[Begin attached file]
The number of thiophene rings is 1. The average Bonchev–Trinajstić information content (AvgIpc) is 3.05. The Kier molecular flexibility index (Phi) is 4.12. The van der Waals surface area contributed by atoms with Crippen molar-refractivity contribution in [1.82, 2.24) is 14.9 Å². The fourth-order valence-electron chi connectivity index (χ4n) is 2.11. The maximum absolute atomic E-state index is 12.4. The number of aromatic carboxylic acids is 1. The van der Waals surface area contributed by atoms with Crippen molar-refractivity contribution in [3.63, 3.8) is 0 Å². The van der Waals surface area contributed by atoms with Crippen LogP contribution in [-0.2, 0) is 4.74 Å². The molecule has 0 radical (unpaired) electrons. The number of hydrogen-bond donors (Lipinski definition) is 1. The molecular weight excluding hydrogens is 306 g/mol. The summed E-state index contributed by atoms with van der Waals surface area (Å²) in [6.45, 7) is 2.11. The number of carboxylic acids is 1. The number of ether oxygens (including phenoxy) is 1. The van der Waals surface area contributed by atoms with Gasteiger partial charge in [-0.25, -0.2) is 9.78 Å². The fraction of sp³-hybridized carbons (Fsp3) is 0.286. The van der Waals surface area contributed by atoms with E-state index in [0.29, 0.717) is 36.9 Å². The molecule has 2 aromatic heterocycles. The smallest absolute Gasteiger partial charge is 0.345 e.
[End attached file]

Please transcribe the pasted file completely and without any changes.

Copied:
The number of thiophene rings is 1. The average Bonchev–Trinajstić information content (AvgIpc) is 3.05. The Kier molecular flexibility index (Phi) is 4.12. The van der Waals surface area contributed by atoms with Crippen molar-refractivity contribution in [1.82, 2.24) is 14.9 Å². The fourth-order valence-electron chi connectivity index (χ4n) is 2.11. The maximum absolute atomic E-state index is 12.4. The number of aromatic carboxylic acids is 1. The van der Waals surface area contributed by atoms with Crippen molar-refractivity contribution in [3.63, 3.8) is 0 Å². The van der Waals surface area contributed by atoms with Crippen LogP contribution in [-0.2, 0) is 4.74 Å². The molecule has 0 radical (unpaired) electrons. The number of hydrogen-bond donors (Lipinski definition) is 1. The molecular weight excluding hydrogens is 306 g/mol. The summed E-state index contributed by atoms with van der Waals surface area (Å²) in [6.45, 7) is 2.11. The number of carboxylic acids is 1. The number of ether oxygens (including phenoxy) is 1. The van der Waals surface area contributed by atoms with Gasteiger partial charge in [-0.25, -0.2) is 9.78 Å². The fraction of sp³-hybridized carbons (Fsp3) is 0.286. The van der Waals surface area contributed by atoms with E-state index in [0.29, 0.717) is 36.9 Å². The molecule has 2 aromatic heterocycles. The smallest absolute Gasteiger partial charge is 0.345 e.